Don’t you love compound words? Gingersnap – snapdragon – dragonfly – flyboy – boyfriend – friendship – shipwreck…okay, nowhere to go from there. I could play that game, or any word game, all day long. I’m delighted that God invented language and chose words as one of the ways He communicates with us. Sunsets are sensational, and music touches my soul, but words in all their rich variety, precision and nuance, are an excellent means by which to communicate truth.
There are, of course, compound words in Greek, too, and an intriguing one appears in the list of the fruit of the Spirit in Galatians 5. It’s usually translated longsuffering or patience.
The word in Greek is makrothumia, which means patience, endurance, perseverance, steadfastness, forbearance, longsuffering, or slowness in avenging wrongs. Not much different from the English. But look deeper. It’s a compound word made from makros plus thumos. That is, remote or distant combined with passion, boiling anger or heat. Huh.
When I think of longsuffering I picture, I don’t know why, a saint with clasped hands, peering up to heaven with big, sad eyes. I don’t sense any anger there at all. The word patience perhaps carries a little hint of faraway anger, maybe manifested as a slight clenching of the jaw around the edges of your patient smile. But I like the subtlety of the Greek word, the vision of remote heat, distant passion. I can squint at the horizon and see that, yes, there is a boiling heat out there, but it’s not affecting me here, in this possibly troubling situation.
I bring my eyes back from the horizon to what’s happening here. In this situation I am calm and stable, filled with my Father’s peace and power. There’s no danger that I’ll snap, suddenly lose control and start flinging four-letter-words and furniture. Whatever is going on in my life, makrothumia is an essential aspect of how I should deal with it. I am a child of God, and He abides in me. Therefore, I must walk worthy of the calling I have received. This involves living in “all humility and gentleness, with patience, accepting one another in love, diligently keeping the unity of the Spirit with the peace that binds us,” Paul writes in Ephesians 4, and echoes in Colossians 1 and 3 and several other places in his epistles. In 2 Timothy 4:2 he says to “rebuke, correct, and encourage with great patience and teaching.” Yes, people will oppose you, behave badly, do wicked things, act stupidly. In response, don’t get angry but keep doing what must be done steadfastly, enduring what you must, persevering until the work is done or the situation is made right.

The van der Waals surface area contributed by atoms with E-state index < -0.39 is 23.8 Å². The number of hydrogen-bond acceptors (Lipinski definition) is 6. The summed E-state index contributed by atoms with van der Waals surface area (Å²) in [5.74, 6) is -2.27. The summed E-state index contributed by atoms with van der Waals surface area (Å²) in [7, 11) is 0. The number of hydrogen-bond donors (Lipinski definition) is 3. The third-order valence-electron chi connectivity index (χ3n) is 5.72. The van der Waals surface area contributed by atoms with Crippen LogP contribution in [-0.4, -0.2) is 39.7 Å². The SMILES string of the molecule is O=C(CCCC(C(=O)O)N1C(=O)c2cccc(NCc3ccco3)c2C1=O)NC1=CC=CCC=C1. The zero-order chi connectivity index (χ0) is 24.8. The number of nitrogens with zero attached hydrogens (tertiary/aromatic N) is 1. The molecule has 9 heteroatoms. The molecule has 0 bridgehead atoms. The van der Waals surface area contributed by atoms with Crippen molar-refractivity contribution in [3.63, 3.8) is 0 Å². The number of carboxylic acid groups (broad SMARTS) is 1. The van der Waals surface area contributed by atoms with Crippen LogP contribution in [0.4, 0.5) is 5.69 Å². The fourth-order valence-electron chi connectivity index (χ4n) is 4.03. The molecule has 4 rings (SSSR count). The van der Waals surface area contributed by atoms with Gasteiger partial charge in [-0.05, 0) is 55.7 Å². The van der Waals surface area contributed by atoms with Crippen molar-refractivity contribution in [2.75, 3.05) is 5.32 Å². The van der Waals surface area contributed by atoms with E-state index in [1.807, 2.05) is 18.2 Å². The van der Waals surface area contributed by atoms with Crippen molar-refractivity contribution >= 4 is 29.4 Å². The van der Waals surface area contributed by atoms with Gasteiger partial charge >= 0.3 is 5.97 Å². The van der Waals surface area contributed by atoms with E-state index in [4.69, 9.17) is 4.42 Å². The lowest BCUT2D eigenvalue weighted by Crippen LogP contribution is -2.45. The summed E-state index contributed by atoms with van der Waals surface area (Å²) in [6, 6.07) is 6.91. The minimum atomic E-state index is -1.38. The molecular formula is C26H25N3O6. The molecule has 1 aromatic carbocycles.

When we are patient in this way, we leave room for God to work. Interestingly, passages in the New Testament that are about God’s patience seem to me to carry a stronger undercurrent of that remote wrath. It may be far off as yet, but it will inevitably be felt. Take for instance these verses in Romans 2. Read the surrounding context in your Bible to see who is being addressed.
“Do you really think…that you will escape God’s judgment? Or do you despise the riches of His kindness, restraint, and patience?…But because of your …unrepentant heart you are storing up wrath for yourself in the day of wrath, when God’s righteous judgment is revealed.”
In 1 Peter 3:20 Peter says that God waited patiently while Noah built the ark (for 120 years!) before unleashing His righteous wrath in the form of a flood to wipe out the wickedness that had completely infected the planet. In 2 Peter he says that in the same way, “the present heavens and earth are held in store for fire, being kept until the day of judgment and destruction of ungodly men.” We want to see justice right now, but Peter says God is being patient with us, “not wanting any to perish, but all to come to repentance.” Judgment day will come, though, as the rest of the chapter makes clear.
It’s quite a perspective. If God can be so patient, enduring our global wickedness, being so slow to avenge such immense wrongdoing, and persevering with His desire to see as many come to Him as will, surely I can be patient with the microscopic afflictions that I face. I miss that mark so frequently it shames me. I clasp my hands and look toward God with big, sad eyes, and though He calls me a saint I sure don’t feel like one. I ask for forgiveness, grateful for His patience with me, and vow to carefully tend the fruit of patience in my soul.